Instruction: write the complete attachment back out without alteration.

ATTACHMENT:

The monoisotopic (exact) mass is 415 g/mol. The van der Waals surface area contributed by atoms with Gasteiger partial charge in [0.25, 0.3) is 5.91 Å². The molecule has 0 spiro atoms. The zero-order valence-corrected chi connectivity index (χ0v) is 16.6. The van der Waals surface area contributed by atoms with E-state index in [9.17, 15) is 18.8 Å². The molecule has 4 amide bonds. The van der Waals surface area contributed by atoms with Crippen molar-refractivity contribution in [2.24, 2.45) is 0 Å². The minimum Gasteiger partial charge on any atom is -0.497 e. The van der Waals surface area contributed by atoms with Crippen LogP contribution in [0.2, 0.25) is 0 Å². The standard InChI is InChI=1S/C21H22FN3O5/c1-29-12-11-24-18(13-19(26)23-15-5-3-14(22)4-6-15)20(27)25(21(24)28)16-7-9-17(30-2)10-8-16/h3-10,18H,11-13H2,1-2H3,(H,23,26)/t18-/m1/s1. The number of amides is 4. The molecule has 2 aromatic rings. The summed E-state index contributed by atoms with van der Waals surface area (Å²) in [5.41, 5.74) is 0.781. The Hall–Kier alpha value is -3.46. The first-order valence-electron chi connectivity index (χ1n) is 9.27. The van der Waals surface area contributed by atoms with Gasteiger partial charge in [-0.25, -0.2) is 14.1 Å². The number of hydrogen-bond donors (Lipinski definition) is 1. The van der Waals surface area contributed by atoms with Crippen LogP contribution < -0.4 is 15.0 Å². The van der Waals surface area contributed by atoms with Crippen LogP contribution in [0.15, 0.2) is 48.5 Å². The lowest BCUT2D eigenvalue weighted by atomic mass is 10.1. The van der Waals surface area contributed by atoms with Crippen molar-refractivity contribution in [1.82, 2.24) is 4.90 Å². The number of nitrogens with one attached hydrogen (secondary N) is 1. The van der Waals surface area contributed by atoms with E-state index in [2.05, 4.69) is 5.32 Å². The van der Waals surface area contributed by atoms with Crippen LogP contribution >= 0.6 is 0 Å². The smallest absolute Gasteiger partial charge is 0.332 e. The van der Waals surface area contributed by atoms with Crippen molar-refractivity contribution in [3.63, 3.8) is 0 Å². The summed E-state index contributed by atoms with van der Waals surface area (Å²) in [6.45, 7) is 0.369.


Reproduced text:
The monoisotopic (exact) mass is 415 g/mol. The van der Waals surface area contributed by atoms with Gasteiger partial charge in [0.25, 0.3) is 5.91 Å². The molecule has 0 spiro atoms. The zero-order valence-corrected chi connectivity index (χ0v) is 16.6. The van der Waals surface area contributed by atoms with E-state index in [9.17, 15) is 18.8 Å². The molecule has 4 amide bonds. The van der Waals surface area contributed by atoms with Crippen molar-refractivity contribution in [2.24, 2.45) is 0 Å². The minimum Gasteiger partial charge on any atom is -0.497 e. The van der Waals surface area contributed by atoms with Crippen LogP contribution in [0.2, 0.25) is 0 Å². The standard InChI is InChI=1S/C21H22FN3O5/c1-29-12-11-24-18(13-19(26)23-15-5-3-14(22)4-6-15)20(27)25(21(24)28)16-7-9-17(30-2)10-8-16/h3-10,18H,11-13H2,1-2H3,(H,23,26)/t18-/m1/s1. The number of amides is 4. The molecule has 2 aromatic rings. The summed E-state index contributed by atoms with van der Waals surface area (Å²) in [5.41, 5.74) is 0.781. The Hall–Kier alpha value is -3.46. The first-order valence-electron chi connectivity index (χ1n) is 9.27. The van der Waals surface area contributed by atoms with Gasteiger partial charge in [-0.25, -0.2) is 14.1 Å². The number of hydrogen-bond donors (Lipinski definition) is 1. The van der Waals surface area contributed by atoms with Crippen LogP contribution < -0.4 is 15.0 Å². The van der Waals surface area contributed by atoms with Crippen LogP contribution in [0.15, 0.2) is 48.5 Å². The lowest BCUT2D eigenvalue weighted by atomic mass is 10.1. The van der Waals surface area contributed by atoms with Crippen molar-refractivity contribution in [1.82, 2.24) is 4.90 Å². The number of nitrogens with one attached hydrogen (secondary N) is 1. The van der Waals surface area contributed by atoms with E-state index in [2.05, 4.69) is 5.32 Å². The van der Waals surface area contributed by atoms with Crippen LogP contribution >= 0.6 is 0 Å². The smallest absolute Gasteiger partial charge is 0.332 e. The van der Waals surface area contributed by atoms with Crippen molar-refractivity contribution in [3.63, 3.8) is 0 Å². The summed E-state index contributed by atoms with van der Waals surface area (Å²) in [6.45, 7) is 0.369.